Thanks to adaptation, farmers in Burkina Faso see strong harvests, despite drought

• November 6, 2012
Farmers in Burkina Faso

Creative Commons: Climate Change, Agriculture and Food Security, 2011

The droughts in Burkina Faso could have been deadly for small farmers who rely on agriculture for income. Thanks to climate adaptation techniques and education from, these farmers are seeing impressive harvests despite the odds. The following blog post is excerpted from one by Alistair Dutton, Caritas Internationalis Humanitaian Director. Read more: 

“After what has been a very trying and anxious time for the people of Burkina Faso this year, it is a great pleasure to be with them at harvest time. The rains have been much better than recent years and the country is buzzing with life; the ponds, lakes and reservoirs are full with copious water lilies in bloom; the land is lush and verdant, the animals are healthy and lively; the crops, those that haven’t been harvested yet at least, are tall and heavy with grain. The roads are full of motorbikes loaded up with crates of vegetables being taken to market, while lorries from Ghana trawl the villages to buy grain and vegetables to take down to the markets of Tamale, Kumasi and Accra.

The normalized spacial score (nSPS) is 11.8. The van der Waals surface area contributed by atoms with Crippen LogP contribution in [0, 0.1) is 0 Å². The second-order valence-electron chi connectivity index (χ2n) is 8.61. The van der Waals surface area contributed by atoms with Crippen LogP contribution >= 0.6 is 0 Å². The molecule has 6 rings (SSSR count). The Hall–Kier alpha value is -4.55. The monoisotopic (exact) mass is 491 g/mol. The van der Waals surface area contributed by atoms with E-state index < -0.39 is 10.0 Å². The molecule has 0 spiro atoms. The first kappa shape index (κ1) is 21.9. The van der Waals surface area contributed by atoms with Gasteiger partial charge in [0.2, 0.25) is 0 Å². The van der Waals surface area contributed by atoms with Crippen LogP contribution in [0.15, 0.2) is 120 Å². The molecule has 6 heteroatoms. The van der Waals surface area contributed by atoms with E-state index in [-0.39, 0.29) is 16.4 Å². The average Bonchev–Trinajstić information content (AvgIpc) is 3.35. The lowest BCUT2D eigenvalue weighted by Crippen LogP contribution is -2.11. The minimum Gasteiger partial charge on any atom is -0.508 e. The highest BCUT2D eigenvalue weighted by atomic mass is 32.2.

Thanks to Caritas this year, Jean Baptiste Kinda is preparing to harvest his tomatoes, aubergines and other vegetables, and sell them in the local market in Fada to buy some of the things his family have waited for throughout the lean season. With Caritas help Jean Baptiste was able to double the amount of land he farmed this year and, with well chosen seeds and appropriate fertilisers, he looks forward to a bumper harvest. Meanwhile Florence and Veronique are pounding the corn that they have harvested.

Looks can be misleading and exploring beyond first impressions reveals a more complicated story. While the early rains were good and the seeds germinated and grew well, the final rains finished early, preventing the plants from maturing fully. While the animals have recovered now, it is only a few months since they were very weak and sickly; many died and many were sold for pitiful prices, greatly reducing people’s already scarce assets.

Much more needs to be done to improve people’s resilience in the face of the increasingly hostile and erratic climate and enable them to develop more sustainable and durable livelihoods.”

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